5 things bad teams have in common
By Jacob Espinoza
As I started building a career in leadership, I loved working with people who I knew were underestimated.
I earned a reputation for helping turn around low-performing teams–170% YoY Sales, 40% increase in NPS scores, blah blah blah.
I observed underperforming teams always had 5 things in common:
- They overcomplicated their jobs
- They didn’t feel confident making decisions
- They didn’t understand their individual value
- They didn’t clarify expectations
- They didn’t hold people accountable
It drove me crazy hearing leaders talk about all the reasons they couldn’t get performance. These leaders were the people who were in positions of influence–and who should be inspiring others.
Why were they putting so much effort into making excuses?
I learned there were things I could do that would always result in momentum.
Momentum is everything when you are trying to make change at scale.
- Built on strengths
- Simplified everything
- Gave back decision making power
- Clarify Expectations
- Hold people accountable
Focus on Strengths
Nobody wants to wake up and be bad at their job for 8 hours.
When people are underperforming, it is natural for them to doubt their sense of self worth or start questioning whether or not the organization is a right fit for them.
For many people on your team, they may not feel like they bring anything special to the team. As a leader, you can change this by being intentional about recognizing people for the things they do well.
There is a saying that a fish is the last one to know it’s in water. The same is true for our strengths.
When things come natural to us, we can assume that they come naturally to everyone.
For example, an organized person might feel like keeping things organized is easy because it’s always been easy for them. But the truth is for many of us, staying organized feels like a miracle.
When you see someone doing something well, be intentional about calling it out.
“Thanks so much for helping us keep our Notion organized each week. It might seem like a small thing, but it’s a critical piece in helping us execute at a high level.”
Making this effort will encourage your team to use their strengths more often and help them understand how they are contributing to the larger goals of the organization.
Gallup research shows that people who focus on their strengths are 3x as likely to report an excellent quality of life and 6x as likely to be engaged in their jobs.
Keep it Simple
When things seem simple, people will work harder.
Complexity kills momentum.
As you start turning the ship around, you can get quick momentum by looking for small, impactful changes.
This is challenging, because you probably see hundreds of things that should be changed.
I helped a startup with their two person sales team a couple of years ago. They had a great product, their current customers were happy, and a sales team who had success in other industries.
But they couldn’t grow.
When things aren’t working, there is often the temptation to rebuild from scratch.
And this is what they wanted to do.
“We just need to completely rebuild our entire process, this isn’t working.
We looked at their process and uncovered the single most impactful change.
A lot of things were going well, and we recognized these things and encouraged them to continue them.
The change they needed was consistency with tracking their calls to ensure the team stayed on the same page–everyone’s favorite thing to do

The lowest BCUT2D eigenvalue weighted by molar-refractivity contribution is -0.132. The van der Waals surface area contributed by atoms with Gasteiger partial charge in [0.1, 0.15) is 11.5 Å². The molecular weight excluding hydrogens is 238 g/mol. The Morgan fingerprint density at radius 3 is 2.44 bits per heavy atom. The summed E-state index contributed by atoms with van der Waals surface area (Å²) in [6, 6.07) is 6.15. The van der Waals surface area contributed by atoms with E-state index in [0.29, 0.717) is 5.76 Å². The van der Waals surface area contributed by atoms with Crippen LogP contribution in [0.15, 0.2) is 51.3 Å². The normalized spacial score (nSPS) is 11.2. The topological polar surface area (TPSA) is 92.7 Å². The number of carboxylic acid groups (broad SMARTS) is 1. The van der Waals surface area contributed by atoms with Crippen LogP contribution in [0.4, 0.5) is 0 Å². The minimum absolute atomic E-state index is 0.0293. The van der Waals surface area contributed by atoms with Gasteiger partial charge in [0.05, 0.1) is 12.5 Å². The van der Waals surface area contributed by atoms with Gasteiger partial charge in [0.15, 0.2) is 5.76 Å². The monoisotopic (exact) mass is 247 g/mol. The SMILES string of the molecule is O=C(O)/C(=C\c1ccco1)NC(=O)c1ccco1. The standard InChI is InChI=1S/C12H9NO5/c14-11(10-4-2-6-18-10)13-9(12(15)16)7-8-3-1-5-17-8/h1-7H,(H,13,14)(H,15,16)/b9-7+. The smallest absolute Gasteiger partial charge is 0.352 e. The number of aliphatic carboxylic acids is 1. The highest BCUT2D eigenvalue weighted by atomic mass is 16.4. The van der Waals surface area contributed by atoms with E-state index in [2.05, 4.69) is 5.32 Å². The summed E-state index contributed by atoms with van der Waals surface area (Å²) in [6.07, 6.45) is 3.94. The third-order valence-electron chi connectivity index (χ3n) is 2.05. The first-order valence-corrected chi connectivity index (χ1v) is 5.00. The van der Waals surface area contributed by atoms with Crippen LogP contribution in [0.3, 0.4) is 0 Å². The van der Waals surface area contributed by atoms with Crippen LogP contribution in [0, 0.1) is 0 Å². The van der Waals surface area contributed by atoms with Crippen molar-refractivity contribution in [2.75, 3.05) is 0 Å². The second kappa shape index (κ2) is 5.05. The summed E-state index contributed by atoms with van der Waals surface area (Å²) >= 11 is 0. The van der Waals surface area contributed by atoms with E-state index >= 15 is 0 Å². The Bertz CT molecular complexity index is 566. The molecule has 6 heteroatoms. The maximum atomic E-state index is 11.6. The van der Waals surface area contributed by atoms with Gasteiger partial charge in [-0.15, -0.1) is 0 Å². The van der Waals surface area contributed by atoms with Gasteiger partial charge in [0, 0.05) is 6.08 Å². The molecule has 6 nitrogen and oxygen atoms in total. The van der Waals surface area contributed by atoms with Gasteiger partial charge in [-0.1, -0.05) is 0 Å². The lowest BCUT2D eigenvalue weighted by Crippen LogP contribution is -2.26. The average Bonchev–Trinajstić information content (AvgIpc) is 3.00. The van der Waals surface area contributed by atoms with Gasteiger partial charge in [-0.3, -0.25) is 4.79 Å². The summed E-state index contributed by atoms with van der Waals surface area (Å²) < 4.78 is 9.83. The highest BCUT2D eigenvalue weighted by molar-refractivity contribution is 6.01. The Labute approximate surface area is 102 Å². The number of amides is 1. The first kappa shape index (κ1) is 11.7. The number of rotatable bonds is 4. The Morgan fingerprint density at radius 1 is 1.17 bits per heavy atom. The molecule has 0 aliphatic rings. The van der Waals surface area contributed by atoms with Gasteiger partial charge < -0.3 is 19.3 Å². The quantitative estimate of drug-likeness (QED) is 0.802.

By simply ensuring they were tracking who they were calling, what their objections were, and what offers were made, their team saw progress within a week.
This one small change was the first domino that helped them solve a lot of related downhill issues.
Give Back the Decisions
Early in my career as a leader, I managed a retail store.
The team was small, about 17 people in total.
It was made clear to me early that their previous manager felt like they needed to be part of every decision. Anytime there was a problem, no matter how big or small, they would come to me and ask me what they should do.
We were able to break this habit quickly. Every time they brought a problem to me I gave the permission to make a decision back to them.
“What do you think we should do?….I like that. Anything I can do to support you with getting started?”
(The truth is, I was brand new to retail and generally had no idea what they were supposed to do, but this worked out in my favor.)
Giving back decisions is hard to do though, because what happens when people make the wrong decision?
Everyone feels like their situation is unique or especially delicate.
The reality is the risks of owning all of the decisions in your organization are much greater than the risks of letting your team take ownership.
Empowering decision making is a powerful development tool that will increase engagement and give your team a sense of ownership in the success of the company.
What has helped you turn around performance on team’s you’ve managed?
Clarify Expectations and Hold People Accountable
This email is getting longer than most people have time for, so I’ll keep these last two quick.
These last two go together like tortillas and cheese.
Everyone on your team needs to have clear expectations of what success looks like in their role.
Don’t assume people know expectations and deadlines–take time to verify you are both on the same page. Your goal is to set them up for success when you follow up because you want to catch them doing well so you can recognize them for doing a good job.
ALSO, it’s more challenging to hold people accountable if you have first verified that expectations were clear.
And you have to hold people accountable if you are a leader. Nothing will crush your culture faster than having your all-stars realize they are getting treated the same as the people on your team who are consistently late and missing deadlines.